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Assuming you drive 20,000 kilometres a year and keep the car for five years, the CAA tool calculates that, in Ontario, the Rio LX+ will cost you $7,503.40 a year to run, including $1,614.84 in fuel costs. The Bolt EV will cost $8,389.35 a year, including $426.35 for electricity – $885.95 more than the gas-powered car.

The story changes if you are buying in Quebec, where a total of $13,000 in federal and provincial rebates are available on the purchase of ZEVs. In that province, the same Rio LX+ will cost you $6,578.67 a year to operate. The Bolt will cost $5,607.93 – nearly $1,000 less than the gas-powered car.

Tesla Model X

A Tesla Model X is displayed at the Brussels Motor Show on Jan. 9, 2020.

FRANCOIS LENOIR/Reuters

Rebates, however, don’t come into play on luxury vehicles, such as the Tesla Model X. (Quebec offers no rebates on EVs priced at $60,000 or more.) Based on the same criteria cited in the first example – 20,000 kilometres a year and five years of ownership – the annual cost of owning a Model X in Quebec is $17,901.66.

There’s debate over what a comparable gas-powered vehicle might be; in this case, we’ll use the BMW X6, which starts at $83,500 in Canada. The CAA tool calculates the BMW’s annual costs in Quebec at $17,941.61 – almost dead even with the Tesla. In Ontario, the annual cost for the Tesla is $19,295.67, and the BMW just slightly less at $19,005.08.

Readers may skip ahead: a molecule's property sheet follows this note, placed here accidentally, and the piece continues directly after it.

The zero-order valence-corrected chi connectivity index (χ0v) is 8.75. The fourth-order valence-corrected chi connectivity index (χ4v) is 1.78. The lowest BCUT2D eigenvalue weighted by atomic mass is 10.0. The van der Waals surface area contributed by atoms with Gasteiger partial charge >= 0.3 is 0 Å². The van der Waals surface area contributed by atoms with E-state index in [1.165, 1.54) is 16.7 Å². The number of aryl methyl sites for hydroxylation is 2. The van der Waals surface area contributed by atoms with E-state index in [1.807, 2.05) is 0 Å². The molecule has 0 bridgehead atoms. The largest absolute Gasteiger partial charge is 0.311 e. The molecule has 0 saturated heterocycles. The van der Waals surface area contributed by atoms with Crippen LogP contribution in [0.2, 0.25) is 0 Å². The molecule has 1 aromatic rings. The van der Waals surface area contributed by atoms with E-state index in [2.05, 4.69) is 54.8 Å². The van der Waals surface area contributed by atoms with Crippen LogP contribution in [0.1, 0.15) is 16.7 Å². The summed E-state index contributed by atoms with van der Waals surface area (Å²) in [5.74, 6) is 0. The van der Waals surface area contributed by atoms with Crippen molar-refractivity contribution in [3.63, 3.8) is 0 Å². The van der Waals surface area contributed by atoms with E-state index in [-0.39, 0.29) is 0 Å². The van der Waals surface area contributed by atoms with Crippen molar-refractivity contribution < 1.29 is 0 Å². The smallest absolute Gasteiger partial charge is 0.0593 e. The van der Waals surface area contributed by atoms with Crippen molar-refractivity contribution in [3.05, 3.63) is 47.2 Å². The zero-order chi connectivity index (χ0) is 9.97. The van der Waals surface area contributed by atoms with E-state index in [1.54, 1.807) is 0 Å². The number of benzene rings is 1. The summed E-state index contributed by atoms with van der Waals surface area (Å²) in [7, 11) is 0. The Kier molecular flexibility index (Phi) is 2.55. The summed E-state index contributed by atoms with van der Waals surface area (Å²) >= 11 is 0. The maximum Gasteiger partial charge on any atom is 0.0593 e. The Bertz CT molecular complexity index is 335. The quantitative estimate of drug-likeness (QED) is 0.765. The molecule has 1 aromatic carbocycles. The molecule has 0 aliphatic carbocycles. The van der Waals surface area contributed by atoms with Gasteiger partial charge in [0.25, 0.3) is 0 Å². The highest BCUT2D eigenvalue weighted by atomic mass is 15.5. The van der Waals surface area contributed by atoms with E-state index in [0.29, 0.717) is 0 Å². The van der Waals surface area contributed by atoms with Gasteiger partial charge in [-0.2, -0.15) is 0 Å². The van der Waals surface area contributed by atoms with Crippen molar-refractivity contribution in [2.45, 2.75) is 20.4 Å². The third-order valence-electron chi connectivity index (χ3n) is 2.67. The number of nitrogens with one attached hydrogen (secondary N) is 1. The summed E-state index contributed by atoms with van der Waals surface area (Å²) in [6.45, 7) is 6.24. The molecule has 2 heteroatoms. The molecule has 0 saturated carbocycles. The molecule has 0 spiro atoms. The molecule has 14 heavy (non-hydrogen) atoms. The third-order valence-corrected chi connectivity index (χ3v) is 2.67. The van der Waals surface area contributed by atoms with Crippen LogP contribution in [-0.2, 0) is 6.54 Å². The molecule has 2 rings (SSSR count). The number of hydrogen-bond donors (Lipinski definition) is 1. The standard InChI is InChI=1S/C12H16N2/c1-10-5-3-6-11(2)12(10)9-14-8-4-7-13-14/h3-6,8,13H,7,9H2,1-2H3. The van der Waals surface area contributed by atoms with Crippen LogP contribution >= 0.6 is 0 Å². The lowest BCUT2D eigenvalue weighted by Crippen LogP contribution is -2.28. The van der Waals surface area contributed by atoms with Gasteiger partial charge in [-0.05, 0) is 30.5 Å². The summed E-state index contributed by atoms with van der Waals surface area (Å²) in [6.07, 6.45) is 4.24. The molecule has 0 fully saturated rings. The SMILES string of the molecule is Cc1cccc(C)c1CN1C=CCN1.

The more kilometres you drive each year, the more EVs will save you money, although there may be the occasional unpleasant surprise. Saskatchewan, for example, recently announced it will impose a $150 tax on EV owners to make up for the road tax not collected from the purchase of gasoline. Several U.S. states have similar taxes.

Yet developing trends seem to favour EVs. Maintenance costs are expected to be lower because electric motors require less care than more complex internal combustion engines. Gasoline prices, driven down by reduced vehicle use during the pandemic, are starting to creep back up, with prices exceeding $1.35 a litre in parts of British Columbia, Ontario and Newfoundland, according to the GasBuddy website. The federal carbon tax will reach $50 a ton by 2022 and $170 by 2030, adding nearly 40 cents to the price of a litre of gasoline nine years from now.

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Meanwhile, as the manufacturing of EVs and their batteries ramp up, the cost of production is rapidly dropping. Electric Mobility Canada, an organization that promotes increased adoption of EVs, predicts the purchase price of EVs will reach par with conventional vehicles within three to four years, said chief executive officer Daniel Breton. By then, he said, no subsidies will be needed to assure drivers they’ll save money by driving an EV.